You can create an "Epic" for a major feature and create stories within this Epic. Thus it will be easy to track major features and (sub-)stories.

You'll need to create different stories for different type of development.

For a given to-be-developed-feature, it may be too easy to create mobile application part and too complex to build backend logic. This means different complexity points to track down.

Also this is important for creating similar experiences on both platforms your products work on.

At the end of the sprint, it's the one feature you're deploying and it's the one feature you're marketing about: "Yay! We have user update feature now!"

Please do not forget, Agile Development is all about iterating features not codes. If you're unable to release your development, it never existed at all.


Besides, if the total number of these people more than 9 people, you should consider implementing "scrum-of-scrums"/distributed-scrum practices.


It's hard to say without being there seeing your teams operate, but it sounds like you have a small team of engineers who are completely focused on back-end services. In other words, it sounds like you effectively have three teams that all share the same meetings, not two.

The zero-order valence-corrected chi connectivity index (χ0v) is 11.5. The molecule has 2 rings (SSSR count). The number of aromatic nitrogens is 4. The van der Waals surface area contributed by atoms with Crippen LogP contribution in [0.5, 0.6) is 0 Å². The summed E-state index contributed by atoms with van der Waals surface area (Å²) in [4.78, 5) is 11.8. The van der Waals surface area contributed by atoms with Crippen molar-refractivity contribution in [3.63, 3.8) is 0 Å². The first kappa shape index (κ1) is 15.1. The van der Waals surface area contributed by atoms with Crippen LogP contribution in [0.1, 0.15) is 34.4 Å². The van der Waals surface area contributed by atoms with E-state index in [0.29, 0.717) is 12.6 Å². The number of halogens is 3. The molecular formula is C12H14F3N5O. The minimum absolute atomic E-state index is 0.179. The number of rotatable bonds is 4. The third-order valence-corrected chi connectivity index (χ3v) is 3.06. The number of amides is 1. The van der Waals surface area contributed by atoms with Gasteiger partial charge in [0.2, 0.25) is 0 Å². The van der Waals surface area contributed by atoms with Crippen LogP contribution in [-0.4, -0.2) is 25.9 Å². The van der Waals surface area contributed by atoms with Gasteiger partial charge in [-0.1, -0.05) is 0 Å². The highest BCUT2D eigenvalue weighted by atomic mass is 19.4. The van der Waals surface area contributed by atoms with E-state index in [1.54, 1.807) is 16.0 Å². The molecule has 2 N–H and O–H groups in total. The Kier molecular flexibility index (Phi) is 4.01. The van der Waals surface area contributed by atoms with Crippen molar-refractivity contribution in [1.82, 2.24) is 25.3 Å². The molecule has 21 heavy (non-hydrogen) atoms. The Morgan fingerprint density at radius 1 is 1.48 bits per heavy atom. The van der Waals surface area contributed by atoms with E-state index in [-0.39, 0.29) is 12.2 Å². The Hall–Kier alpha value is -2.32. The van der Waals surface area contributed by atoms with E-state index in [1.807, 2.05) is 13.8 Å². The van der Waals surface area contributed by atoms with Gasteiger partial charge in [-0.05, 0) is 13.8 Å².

While there may be some advantages is letting the teams have their own meetings, I'd say if it's working for you, great for now. As far as if you have a separate backlog, I'd ask if that is really what is happening now and do you gain any value by adding the stories into another backlog or are you just trying to force the stories in to fit an expected format?

Again, I want to point out that this is a starting point and like any agile teams, you should always be looking to improve both your teams and your structure. It sounds like you've got some strongly silo'd skills and having a more T-based skillset where people have their specialties but are comfortable in each others skills too could help you out. If that backend team gets too swamped and someone who is an Android or iOS engineer can step in and carry some work if needed, that's a very valuable option to have.

  • Thanks for the response. I'm not sure I understand your first question. Today, we have separate backlogs between iOS and Android but not for backend, whose work is integrated within iOS and Android ticket subtasks. Today, we have two backend engineers whose role is to support the mobile engineers so I'm not sure about calling them a full-fledged team yet, but they're bound to grow. Re: your last point, I agree in principle but we are working on a product at large scale (>3M MAUs), so specialisation is necessary since the code base is so huge.
    – user17129
    May 12, 2015 at 18:45